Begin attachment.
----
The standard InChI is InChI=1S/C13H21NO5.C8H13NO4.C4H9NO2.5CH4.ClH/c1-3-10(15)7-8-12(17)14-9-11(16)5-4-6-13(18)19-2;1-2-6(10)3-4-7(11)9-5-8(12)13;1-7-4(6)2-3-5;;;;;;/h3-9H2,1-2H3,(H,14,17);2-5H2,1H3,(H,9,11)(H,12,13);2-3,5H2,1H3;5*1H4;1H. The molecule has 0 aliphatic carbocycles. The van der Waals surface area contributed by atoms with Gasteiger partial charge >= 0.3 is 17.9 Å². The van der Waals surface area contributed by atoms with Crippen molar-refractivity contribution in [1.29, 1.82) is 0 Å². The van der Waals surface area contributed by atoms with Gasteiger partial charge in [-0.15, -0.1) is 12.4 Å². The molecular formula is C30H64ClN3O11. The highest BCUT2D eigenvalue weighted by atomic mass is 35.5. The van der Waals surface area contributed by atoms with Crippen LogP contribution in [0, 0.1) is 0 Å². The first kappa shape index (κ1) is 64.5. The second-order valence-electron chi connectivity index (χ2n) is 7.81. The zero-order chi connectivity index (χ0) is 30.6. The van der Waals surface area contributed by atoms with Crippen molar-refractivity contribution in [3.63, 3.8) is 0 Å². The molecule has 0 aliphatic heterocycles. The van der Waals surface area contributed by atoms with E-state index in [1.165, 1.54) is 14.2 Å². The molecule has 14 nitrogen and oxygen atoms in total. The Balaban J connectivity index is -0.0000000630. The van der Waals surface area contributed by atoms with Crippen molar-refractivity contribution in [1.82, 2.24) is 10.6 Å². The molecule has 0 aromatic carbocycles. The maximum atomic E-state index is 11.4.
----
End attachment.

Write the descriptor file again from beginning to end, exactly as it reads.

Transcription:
The standard InChI is InChI=1S/C13H21NO5.C8H13NO4.C4H9NO2.5CH4.ClH/c1-3-10(15)7-8-12(17)14-9-11(16)5-4-6-13(18)19-2;1-2-6(10)3-4-7(11)9-5-8(12)13;1-7-4(6)2-3-5;;;;;;/h3-9H2,1-2H3,(H,14,17);2-5H2,1H3,(H,9,11)(H,12,13);2-3,5H2,1H3;5*1H4;1H. The molecule has 0 aliphatic carbocycles. The van der Waals surface area contributed by atoms with Gasteiger partial charge >= 0.3 is 17.9 Å². The van der Waals surface area contributed by atoms with Crippen molar-refractivity contribution in [1.29, 1.82) is 0 Å². The van der Waals surface area contributed by atoms with Gasteiger partial charge in [-0.15, -0.1) is 12.4 Å². The molecular formula is C30H64ClN3O11. The highest BCUT2D eigenvalue weighted by atomic mass is 35.5. The van der Waals surface area contributed by atoms with Crippen LogP contribution in [0, 0.1) is 0 Å². The first kappa shape index (κ1) is 64.5. The second-order valence-electron chi connectivity index (χ2n) is 7.81. The zero-order chi connectivity index (χ0) is 30.6. The van der Waals surface area contributed by atoms with Crippen molar-refractivity contribution in [3.63, 3.8) is 0 Å². The molecule has 0 aliphatic heterocycles. The van der Waals surface area contributed by atoms with E-state index in [1.165, 1.54) is 14.2 Å². The molecule has 14 nitrogen and oxygen atoms in total. The Balaban J connectivity index is -0.0000000630. The van der Waals surface area contributed by atoms with Crippen molar-refractivity contribution in [1.82, 2.24) is 10.6 Å². The molecule has 0 aromatic carbocycles. The maximum atomic E-state index is 11.4.